Give me control of a nation’s money and I’ll care not who makes the laws.
Or industrialist Henry Ford, who is said to have claimed that:
It is well that people do not understand our banking and monetary system, for if they did I believe there would be a revolution before tomorrow morning.
So, it’s vitally important to have a clear understanding of how money has always been used by rulers, just as it’s used to this day, as a major tool (or weapon even) for controlling people. Whoever controls money supply also controls the people, which is pretty much what Rothschild probably said; and for that reason real democracy will never exist until the people not only have direct control of political decision-making, but also have direct control of money supply.
The specific monetary device that rulers use for control is their power to determine the monetary value of labour – the minimum wage. It’s the modern variation of slavery. Just as a slave must give their labour to some tyrant or die so too must a wage-slave. But if a person is protected by the state such that his all basic needs are protected and guaranteed in return for providing some of his labour to the state (no more than twenty hours a week say) he would not have to sell his labour to anyone else unless he wanted to, unless he was offered a fair price for his work. The labour a person is able to provide is their property, to sell at a price that they and they alone should decide.
EnMo Economics is a system I invented for providing a humane and equitable method for managing the economy. The full details of it are irrelevant to this essay, but it would help if I explain that the word EnMo is constructed from the words Enough and More which are, I believe, the two main components of the economy which are fundamentally different, but related. In EnMo, the state is responsible for ensuring that everyone has Enough in terms of essential needs to live happy and secure lives, whilst those who want More in terms of non-essentials may have it supplied by the private sector.
The relevant and radical bit of EnMo as far as this essay is concerned, is that it assumes that money is a human right, like water; which on a local level means the state is obliged to ensure that everyone has Enough of it to live happy and secure lives; and on a global level it means that every country has Enough of the global reserve currency to meet the costs of whatever imports it needs for supplying basic essentials to its population. The basic resource that underpins and powers the system is human labour. In return for the human right of money, a commitment is required by those of working age, and who are able to work, to contribute a modest amount of their labour (twenty hours a week or less) to helping provide essential public services. Those who want More money may have it by working in the private sector as well as or instead of working in the public sector. But because all basic essential needs would be provided by the state no one would have to work in the private sector unless they wanted to.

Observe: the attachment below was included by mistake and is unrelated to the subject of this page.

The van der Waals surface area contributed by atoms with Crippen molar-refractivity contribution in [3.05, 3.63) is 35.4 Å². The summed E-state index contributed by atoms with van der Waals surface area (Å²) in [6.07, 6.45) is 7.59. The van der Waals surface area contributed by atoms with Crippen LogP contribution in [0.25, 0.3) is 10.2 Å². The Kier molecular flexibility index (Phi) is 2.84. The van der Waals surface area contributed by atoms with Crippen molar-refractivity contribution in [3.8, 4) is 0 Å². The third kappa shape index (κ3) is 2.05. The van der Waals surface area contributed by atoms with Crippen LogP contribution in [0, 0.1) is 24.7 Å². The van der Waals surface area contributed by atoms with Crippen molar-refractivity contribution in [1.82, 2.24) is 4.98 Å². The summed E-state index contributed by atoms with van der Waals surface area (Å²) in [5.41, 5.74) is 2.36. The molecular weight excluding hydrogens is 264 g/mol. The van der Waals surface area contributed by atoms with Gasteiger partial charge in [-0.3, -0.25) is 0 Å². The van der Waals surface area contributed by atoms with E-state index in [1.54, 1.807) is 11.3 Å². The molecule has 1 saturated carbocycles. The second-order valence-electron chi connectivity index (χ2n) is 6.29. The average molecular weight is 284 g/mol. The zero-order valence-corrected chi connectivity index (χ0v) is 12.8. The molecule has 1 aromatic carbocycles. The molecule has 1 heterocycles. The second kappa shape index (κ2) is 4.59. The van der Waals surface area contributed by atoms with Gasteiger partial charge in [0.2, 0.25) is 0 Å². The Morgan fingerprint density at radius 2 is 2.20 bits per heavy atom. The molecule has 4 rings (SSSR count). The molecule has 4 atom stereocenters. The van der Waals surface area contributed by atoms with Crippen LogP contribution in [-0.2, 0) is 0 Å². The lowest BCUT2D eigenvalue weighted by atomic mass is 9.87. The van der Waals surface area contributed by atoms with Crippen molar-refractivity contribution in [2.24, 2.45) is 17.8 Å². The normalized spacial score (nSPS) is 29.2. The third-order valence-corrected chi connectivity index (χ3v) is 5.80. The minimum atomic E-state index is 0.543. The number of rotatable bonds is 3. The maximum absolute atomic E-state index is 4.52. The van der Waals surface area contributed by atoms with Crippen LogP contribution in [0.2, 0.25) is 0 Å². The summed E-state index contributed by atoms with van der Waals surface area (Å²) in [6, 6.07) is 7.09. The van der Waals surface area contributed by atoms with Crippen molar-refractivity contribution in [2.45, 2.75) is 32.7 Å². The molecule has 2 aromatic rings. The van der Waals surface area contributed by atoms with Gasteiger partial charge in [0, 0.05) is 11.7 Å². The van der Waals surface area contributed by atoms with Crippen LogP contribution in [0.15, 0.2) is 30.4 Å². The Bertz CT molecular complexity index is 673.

The essential principle here is that money is a human right, like water. That doesn’t mean we must be supplied with a swimming-pool full of the stuff every day – just enough for basic needs. For most of human history economies have been managed on the principle that money is not a human right, that it’s the personal property of a tiny handful of elite rulers with the power to distribute it or withhold it as they see fit; rulers who ensure they always have far more than they ever need whilst the people they rule have little or none at all; rulers who use their control of money to force those they rule to do things they would never otherwise do – such as risking their lives to travel to distant places to murder other poor people, just to make the already-rich money-owners even richer.
I’ve already shown that modern money is created quite literally out of thin air – or cyberspace – so in actual fact it’s even easier to make available to people than water – should rulers feel so inclined, which they never have been. So all we require is a system of government committed to ensuring that all people have enough money to guarantee their essential needs, a system of government committed to managing an effective method of administering money in a fair and equitable way. Most western governments, trapped in the bankster-imposed “austerity” mindset as they are, have the ridiculous situation where they have crumbling public services – supposedly because there’s no money to run them (when in actual fact all a government needs to do is switch a computer on) – at the same time as they have massive unemployment. It doesn’t take a genius to see that the two problems should cancel each other out. But our governments do not choose to do that. They choose instead to make people suffer in order to drive down the cost of labour so that elites in the private sector may make vast fortunes for themselves. Therefore, the first essential step to having a fair and humane economy is to create a fair and humane government.
EnMo Economics assumes such a government, a government that is truly run by the people (a well-informed people), for the people, using direct democracy at all levels of political decision-making. Furthermore it assumes such a system of government on a global scale – which is something else we haven’t got… yet.